Large-Scale Behavior-Change Initiative for Infant and Young Child Feeding Advanced Language and Motor Development in a Cluster-Randomized Program Evaluation in Bangladesh. uri icon

abstract

  • Background: Promoting adequate nutrition through interventions to improve infant and young child feeding (IYCF) has the potential to contribute to child development.
  • Conclusions: Intensive IYCF intervention differentially advanced language and gross motor development, which was partially explained through improved complementary feeding. Measuring a diverse set of child outcomes, including functional outcomes such as child development, is important when evaluating integrated nutrition programs. This trial was registered at clinicaltrials.gov as NCT01678716.
  • Methods: A cluster-randomized design compared 2 intervention packages: intensive interpersonal counseling on IYCF, mass media campaign, and community mobilization (intensive) compared with usual nutrition counseling and mass media campaign (nonintensive). Twenty subdistricts were randomly assigned to receive either the intensive or the nonintensive intervention. Household surveys were conducted at baseline (2010) and at endline 120141 in the same communities In = -4000 children aged 0-47.9 mo for each round). Child development was measured by asking mothers if their child had reached each of multiple milestones, with some observed. Linear regression accounting for clustering was used to derive difference-in-differences (DID) impact estimates, and path analysis was used to examine developmental advancement through indicators of improved IYCF and other factors.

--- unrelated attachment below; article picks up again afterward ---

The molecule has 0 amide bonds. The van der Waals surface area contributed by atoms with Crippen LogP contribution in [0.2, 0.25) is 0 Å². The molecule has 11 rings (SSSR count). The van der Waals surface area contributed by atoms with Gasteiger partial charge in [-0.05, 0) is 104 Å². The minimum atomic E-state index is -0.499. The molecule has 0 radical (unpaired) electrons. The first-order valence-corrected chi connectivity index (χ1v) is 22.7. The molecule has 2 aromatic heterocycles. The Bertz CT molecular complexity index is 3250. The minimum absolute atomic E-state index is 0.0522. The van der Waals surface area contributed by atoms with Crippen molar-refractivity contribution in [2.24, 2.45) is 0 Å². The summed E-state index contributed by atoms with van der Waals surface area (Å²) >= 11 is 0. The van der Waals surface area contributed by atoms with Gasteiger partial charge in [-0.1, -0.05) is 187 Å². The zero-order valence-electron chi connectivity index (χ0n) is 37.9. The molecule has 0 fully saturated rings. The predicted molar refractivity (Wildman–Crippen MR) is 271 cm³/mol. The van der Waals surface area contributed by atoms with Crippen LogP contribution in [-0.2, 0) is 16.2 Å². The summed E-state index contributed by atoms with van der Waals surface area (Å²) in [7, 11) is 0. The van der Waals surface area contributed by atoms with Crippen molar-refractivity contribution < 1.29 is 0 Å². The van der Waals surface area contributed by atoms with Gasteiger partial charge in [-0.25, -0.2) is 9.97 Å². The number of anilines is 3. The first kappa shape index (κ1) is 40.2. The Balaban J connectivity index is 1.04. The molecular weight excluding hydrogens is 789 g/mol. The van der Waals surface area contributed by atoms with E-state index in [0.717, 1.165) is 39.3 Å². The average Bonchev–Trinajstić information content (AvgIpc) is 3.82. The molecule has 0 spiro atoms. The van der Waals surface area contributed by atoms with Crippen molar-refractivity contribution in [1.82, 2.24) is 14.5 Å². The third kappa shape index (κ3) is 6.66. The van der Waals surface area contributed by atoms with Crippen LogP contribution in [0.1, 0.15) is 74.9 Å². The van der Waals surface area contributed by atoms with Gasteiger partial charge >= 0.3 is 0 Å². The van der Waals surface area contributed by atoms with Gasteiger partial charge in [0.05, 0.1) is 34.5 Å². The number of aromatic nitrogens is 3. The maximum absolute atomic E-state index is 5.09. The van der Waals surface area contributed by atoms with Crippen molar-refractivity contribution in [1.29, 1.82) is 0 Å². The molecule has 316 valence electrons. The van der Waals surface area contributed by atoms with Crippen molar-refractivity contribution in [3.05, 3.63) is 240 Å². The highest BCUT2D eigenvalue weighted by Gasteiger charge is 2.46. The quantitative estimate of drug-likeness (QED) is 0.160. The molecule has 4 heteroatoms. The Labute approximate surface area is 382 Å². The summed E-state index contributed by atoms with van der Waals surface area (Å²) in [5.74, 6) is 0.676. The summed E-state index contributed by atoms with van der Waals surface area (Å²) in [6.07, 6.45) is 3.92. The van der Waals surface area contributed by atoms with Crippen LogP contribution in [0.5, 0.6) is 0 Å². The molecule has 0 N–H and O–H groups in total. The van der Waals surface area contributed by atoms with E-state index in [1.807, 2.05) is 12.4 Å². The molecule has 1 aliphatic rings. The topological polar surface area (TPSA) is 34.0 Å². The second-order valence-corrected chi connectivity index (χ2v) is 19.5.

• Objective: We examined whether an intensive intervention package that was aimed at improving IYCF at scale through the Alive & Thrive initiative in Bangladesh also advanced language and gross motor development, and whether advancements in language and gross motor development were explained through improved complementary feeding.
  • Results: The DID in language development between intensive and nonintensive groups was 1.05 milestones (P = 0.0011 among children aged 6-23.9 mo and 0.76 milestones (P = 0.0381 among children aged 24-47.9 mo. For gross motor development, the DID was 0.85 milestones (P = 0.0351 among children aged 6-23.9 mo. The differences observed corresponded to age- and sex-adjusted effect sizes of 0.35 for language and 0.23 for gross motor development. Developmental advancement at 6-23.9 mo was partially explained through improved minimum dietary diversity and the consumption of iron-rich food.

publication date

  • 2017
  • 2017
  • 2017